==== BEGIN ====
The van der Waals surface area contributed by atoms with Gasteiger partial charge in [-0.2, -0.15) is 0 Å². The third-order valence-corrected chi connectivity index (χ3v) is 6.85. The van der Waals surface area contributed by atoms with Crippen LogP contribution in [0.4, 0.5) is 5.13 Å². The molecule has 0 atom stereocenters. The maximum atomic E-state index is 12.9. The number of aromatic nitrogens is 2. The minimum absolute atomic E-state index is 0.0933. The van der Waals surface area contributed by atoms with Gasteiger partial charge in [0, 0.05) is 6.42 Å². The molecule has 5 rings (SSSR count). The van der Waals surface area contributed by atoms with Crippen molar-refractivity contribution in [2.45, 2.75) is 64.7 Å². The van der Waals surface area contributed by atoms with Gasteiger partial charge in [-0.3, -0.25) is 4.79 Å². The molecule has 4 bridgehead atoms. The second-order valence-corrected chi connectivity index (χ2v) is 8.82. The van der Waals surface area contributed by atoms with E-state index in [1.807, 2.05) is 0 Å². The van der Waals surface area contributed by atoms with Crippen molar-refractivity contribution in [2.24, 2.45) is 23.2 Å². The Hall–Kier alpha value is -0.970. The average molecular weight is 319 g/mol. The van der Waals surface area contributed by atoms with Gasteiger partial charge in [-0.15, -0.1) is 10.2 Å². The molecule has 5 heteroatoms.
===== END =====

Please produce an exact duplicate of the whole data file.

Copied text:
The van der Waals surface area contributed by atoms with Gasteiger partial charge in [-0.2, -0.15) is 0 Å². The third-order valence-corrected chi connectivity index (χ3v) is 6.85. The van der Waals surface area contributed by atoms with Crippen LogP contribution in [0.4, 0.5) is 5.13 Å². The molecule has 0 atom stereocenters. The maximum atomic E-state index is 12.9. The number of aromatic nitrogens is 2. The minimum absolute atomic E-state index is 0.0933. The van der Waals surface area contributed by atoms with Gasteiger partial charge in [0, 0.05) is 6.42 Å². The molecule has 5 rings (SSSR count). The van der Waals surface area contributed by atoms with Crippen molar-refractivity contribution in [2.45, 2.75) is 64.7 Å². The van der Waals surface area contributed by atoms with Gasteiger partial charge in [-0.3, -0.25) is 4.79 Å². The molecule has 4 bridgehead atoms. The second-order valence-corrected chi connectivity index (χ2v) is 8.82. The van der Waals surface area contributed by atoms with E-state index in [1.807, 2.05) is 0 Å². The van der Waals surface area contributed by atoms with Crippen molar-refractivity contribution in [2.24, 2.45) is 23.2 Å². The Hall–Kier alpha value is -0.970. The average molecular weight is 319 g/mol. The van der Waals surface area contributed by atoms with Gasteiger partial charge in [-0.15, -0.1) is 10.2 Å². The molecule has 5 heteroatoms.